At legislative hearing, officials at a loss to explain state actions
AFTER A 107-PAGE investigatory report and hours of public testimony, some of the key decisions that led to Fall River teen David Almond’s death remain inexplicable.
Almond, who was autistic, died at age 14 in October 2020, allegedly due to abuse and neglect by his father, John Almond, and his father’s girlfriend, Jaclyn Coleman. The couple is facing criminal charges.
David Almond and his two brothers, who are triplets, had been in the custody of child protective officials on and off for years in New York, then Massachusetts. At a virtual oversight hearing conducted by the Legislature’s Joint Committee on Children, Families, and Persons with Disabilities on Tuesday, state officials testified bluntly that child protective services had no reason to take certain actions – like rushing to return David Almond and one of his brothers to their father’s custody – and they could not find any rationale for those decisions.
The timing was strange. The agency had been intending to sever the triplets’ ties with their father, but just one day after a Juvenile Court judge found the father, John Almond, unfit to parent, the Department of Children and Families changed that goal and moved to reunite the children with their father.
“It is completely inexplicable,” said Marylou Sudders, the governor’s secretary of health and human services. “It is bad social work.”
The oversight hearing came in response to a scathing investigation by Child Advocate Maria Mossaides, which detailed missed warning signs and inappropriate decisions by the Department of Children and Families that led to David Almond’s return to his father’s apartment in March 2020, and to DCF’s failure to catch the abuse and neglect before David Almond died in October. His brother was seriously injured.
Sudders and DCF Commissioner Linda Spears have admitted the state failed Almond and pledged to implement all the reforms Mossaides recommended. Two Fall River–area DCF managers have lost their jobs, and the agency is already implementing numerous reforms. The oversight hearing offered an opportunity for lawmakers to dig deep into the problems at the agency. Mossaides testified first, followed by Sudders and Spears. Those three speakers testified for more than four hours. State education, court, and probation officials were scheduled to appear later in the afternoon.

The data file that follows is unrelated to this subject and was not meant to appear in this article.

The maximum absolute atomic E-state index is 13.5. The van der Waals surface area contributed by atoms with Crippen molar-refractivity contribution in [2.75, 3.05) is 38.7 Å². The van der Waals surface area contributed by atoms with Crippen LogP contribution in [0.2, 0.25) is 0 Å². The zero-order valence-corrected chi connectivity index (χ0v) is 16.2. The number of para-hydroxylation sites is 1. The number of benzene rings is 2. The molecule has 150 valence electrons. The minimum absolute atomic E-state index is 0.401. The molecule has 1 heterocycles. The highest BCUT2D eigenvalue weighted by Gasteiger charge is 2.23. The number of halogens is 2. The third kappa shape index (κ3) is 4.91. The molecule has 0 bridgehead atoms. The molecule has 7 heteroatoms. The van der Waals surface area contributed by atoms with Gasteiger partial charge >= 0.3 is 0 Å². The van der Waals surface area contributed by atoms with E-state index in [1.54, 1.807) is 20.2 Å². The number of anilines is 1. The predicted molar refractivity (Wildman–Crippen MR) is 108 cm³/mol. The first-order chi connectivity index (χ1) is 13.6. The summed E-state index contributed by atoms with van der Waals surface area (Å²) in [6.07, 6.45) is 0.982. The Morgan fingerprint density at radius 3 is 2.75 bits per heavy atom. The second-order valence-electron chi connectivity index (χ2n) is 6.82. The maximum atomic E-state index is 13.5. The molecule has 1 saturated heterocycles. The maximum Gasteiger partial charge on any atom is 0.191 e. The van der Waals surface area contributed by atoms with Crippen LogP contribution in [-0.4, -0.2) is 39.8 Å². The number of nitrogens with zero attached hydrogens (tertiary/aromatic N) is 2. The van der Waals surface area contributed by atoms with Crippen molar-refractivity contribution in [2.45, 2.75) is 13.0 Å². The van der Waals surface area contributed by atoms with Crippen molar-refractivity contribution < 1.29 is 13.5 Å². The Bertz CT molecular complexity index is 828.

While all three officials testified extensively about a range of topics – training, management, policies, reforms, and the Almond case itself – it was clear that several major questions about the handling of Almond’s case remain unanswered.
Mossaides’ report strongly criticized the decision to change the triplets’ goal from termination of parental rights to reunification with their parent, and the decision to send them to their father’s apartment, despite the hesitancy of social service providers and DCF caseworkers, and despite the inadequacy of John Almond’s small apartment to house the entire family.
Rep. Michael Finn of West Springfield, the co-chair of the legislative committee, questioned Mossaides about why DCF changed the boys’ goal. “That is the unanswered question that the OCA has struggled with,” Mossaides said. “We were not able to get answers from the senior members of the DCF area office team regarding why they rejected the recommendations of their own staff, the recommendations of the providers who were serving this family, to rush the reunification process. They did not provide adequate information despite our repeated efforts to confront them with the facts of the case.”
Mossaides said there were no notes in Almond’s case file documenting why the decision was made. She said she “interviewed everyone up and down the chain of command” and got no answers. Mossaides said it was clear DCF managers failed to adequately assess the case. “The reasons for that failure were not documented, and the individuals involved in making that decision refused to provide an answer,” she said.